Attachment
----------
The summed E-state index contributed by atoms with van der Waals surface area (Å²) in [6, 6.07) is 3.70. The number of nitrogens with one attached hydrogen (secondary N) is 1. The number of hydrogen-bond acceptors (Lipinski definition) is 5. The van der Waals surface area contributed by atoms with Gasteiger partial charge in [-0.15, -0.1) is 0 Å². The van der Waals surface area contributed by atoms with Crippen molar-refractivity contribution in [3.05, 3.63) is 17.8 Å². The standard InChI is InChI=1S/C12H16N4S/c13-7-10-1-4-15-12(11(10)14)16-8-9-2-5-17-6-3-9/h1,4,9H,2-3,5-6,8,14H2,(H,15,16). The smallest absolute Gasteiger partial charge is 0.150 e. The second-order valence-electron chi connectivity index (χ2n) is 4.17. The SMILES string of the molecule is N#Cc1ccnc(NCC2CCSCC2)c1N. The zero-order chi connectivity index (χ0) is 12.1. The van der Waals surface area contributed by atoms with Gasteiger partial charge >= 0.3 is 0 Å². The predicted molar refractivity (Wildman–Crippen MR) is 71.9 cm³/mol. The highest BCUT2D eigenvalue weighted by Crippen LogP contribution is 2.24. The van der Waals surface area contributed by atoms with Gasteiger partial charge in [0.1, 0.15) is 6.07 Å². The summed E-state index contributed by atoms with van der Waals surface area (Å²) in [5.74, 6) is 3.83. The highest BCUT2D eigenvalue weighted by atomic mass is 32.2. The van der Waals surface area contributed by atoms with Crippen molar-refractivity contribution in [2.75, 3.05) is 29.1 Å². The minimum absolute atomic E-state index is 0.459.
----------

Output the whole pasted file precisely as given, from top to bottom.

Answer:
The summed E-state index contributed by atoms with van der Waals surface area (Å²) in [6, 6.07) is 3.70. The number of nitrogens with one attached hydrogen (secondary N) is 1. The number of hydrogen-bond acceptors (Lipinski definition) is 5. The van der Waals surface area contributed by atoms with Gasteiger partial charge in [-0.15, -0.1) is 0 Å². The van der Waals surface area contributed by atoms with Crippen molar-refractivity contribution in [3.05, 3.63) is 17.8 Å². The standard InChI is InChI=1S/C12H16N4S/c13-7-10-1-4-15-12(11(10)14)16-8-9-2-5-17-6-3-9/h1,4,9H,2-3,5-6,8,14H2,(H,15,16). The smallest absolute Gasteiger partial charge is 0.150 e. The second-order valence-electron chi connectivity index (χ2n) is 4.17. The SMILES string of the molecule is N#Cc1ccnc(NCC2CCSCC2)c1N. The zero-order chi connectivity index (χ0) is 12.1. The van der Waals surface area contributed by atoms with Gasteiger partial charge >= 0.3 is 0 Å². The predicted molar refractivity (Wildman–Crippen MR) is 71.9 cm³/mol. The highest BCUT2D eigenvalue weighted by Crippen LogP contribution is 2.24. The van der Waals surface area contributed by atoms with Gasteiger partial charge in [0.1, 0.15) is 6.07 Å². The summed E-state index contributed by atoms with van der Waals surface area (Å²) in [5.74, 6) is 3.83. The highest BCUT2D eigenvalue weighted by atomic mass is 32.2. The van der Waals surface area contributed by atoms with Crippen molar-refractivity contribution in [2.75, 3.05) is 29.1 Å². The minimum absolute atomic E-state index is 0.459.